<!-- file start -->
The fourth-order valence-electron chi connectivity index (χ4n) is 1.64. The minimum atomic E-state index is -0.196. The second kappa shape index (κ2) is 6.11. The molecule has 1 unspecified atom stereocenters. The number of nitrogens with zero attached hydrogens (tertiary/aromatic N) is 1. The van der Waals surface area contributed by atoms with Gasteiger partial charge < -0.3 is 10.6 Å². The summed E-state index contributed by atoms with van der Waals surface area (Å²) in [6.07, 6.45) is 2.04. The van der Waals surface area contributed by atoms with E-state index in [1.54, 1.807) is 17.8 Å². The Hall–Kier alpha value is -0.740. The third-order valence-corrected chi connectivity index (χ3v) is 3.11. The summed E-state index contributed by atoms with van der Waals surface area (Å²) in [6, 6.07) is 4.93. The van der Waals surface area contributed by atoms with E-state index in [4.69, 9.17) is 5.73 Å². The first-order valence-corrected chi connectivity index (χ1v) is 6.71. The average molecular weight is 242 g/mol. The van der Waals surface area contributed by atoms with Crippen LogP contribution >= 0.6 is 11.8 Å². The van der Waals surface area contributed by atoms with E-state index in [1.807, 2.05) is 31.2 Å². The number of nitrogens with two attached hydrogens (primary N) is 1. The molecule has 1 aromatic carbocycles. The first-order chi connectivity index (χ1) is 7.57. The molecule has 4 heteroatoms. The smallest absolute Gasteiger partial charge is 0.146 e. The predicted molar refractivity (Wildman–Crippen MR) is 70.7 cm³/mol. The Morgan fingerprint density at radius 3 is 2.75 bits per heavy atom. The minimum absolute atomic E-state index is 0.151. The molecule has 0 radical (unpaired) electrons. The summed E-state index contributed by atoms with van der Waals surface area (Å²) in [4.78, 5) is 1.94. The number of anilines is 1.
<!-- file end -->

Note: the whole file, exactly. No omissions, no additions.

The fourth-order valence-electron chi connectivity index (χ4n) is 1.64. The minimum atomic E-state index is -0.196. The second kappa shape index (κ2) is 6.11. The molecule has 1 unspecified atom stereocenters. The number of nitrogens with zero attached hydrogens (tertiary/aromatic N) is 1. The van der Waals surface area contributed by atoms with Gasteiger partial charge < -0.3 is 10.6 Å². The summed E-state index contributed by atoms with van der Waals surface area (Å²) in [6.07, 6.45) is 2.04. The van der Waals surface area contributed by atoms with E-state index in [1.54, 1.807) is 17.8 Å². The Hall–Kier alpha value is -0.740. The third-order valence-corrected chi connectivity index (χ3v) is 3.11. The summed E-state index contributed by atoms with van der Waals surface area (Å²) in [6, 6.07) is 4.93. The van der Waals surface area contributed by atoms with E-state index in [4.69, 9.17) is 5.73 Å². The first-order valence-corrected chi connectivity index (χ1v) is 6.71. The average molecular weight is 242 g/mol. The van der Waals surface area contributed by atoms with Crippen LogP contribution >= 0.6 is 11.8 Å². The van der Waals surface area contributed by atoms with E-state index in [1.807, 2.05) is 31.2 Å². The number of nitrogens with two attached hydrogens (primary N) is 1. The molecule has 1 aromatic carbocycles. The first-order chi connectivity index (χ1) is 7.57. The molecule has 4 heteroatoms. The smallest absolute Gasteiger partial charge is 0.146 e. The predicted molar refractivity (Wildman–Crippen MR) is 70.7 cm³/mol. The Morgan fingerprint density at radius 3 is 2.75 bits per heavy atom. The minimum absolute atomic E-state index is 0.151. The molecule has 0 radical (unpaired) electrons. The summed E-state index contributed by atoms with van der Waals surface area (Å²) in [4.78, 5) is 1.94. The number of anilines is 1.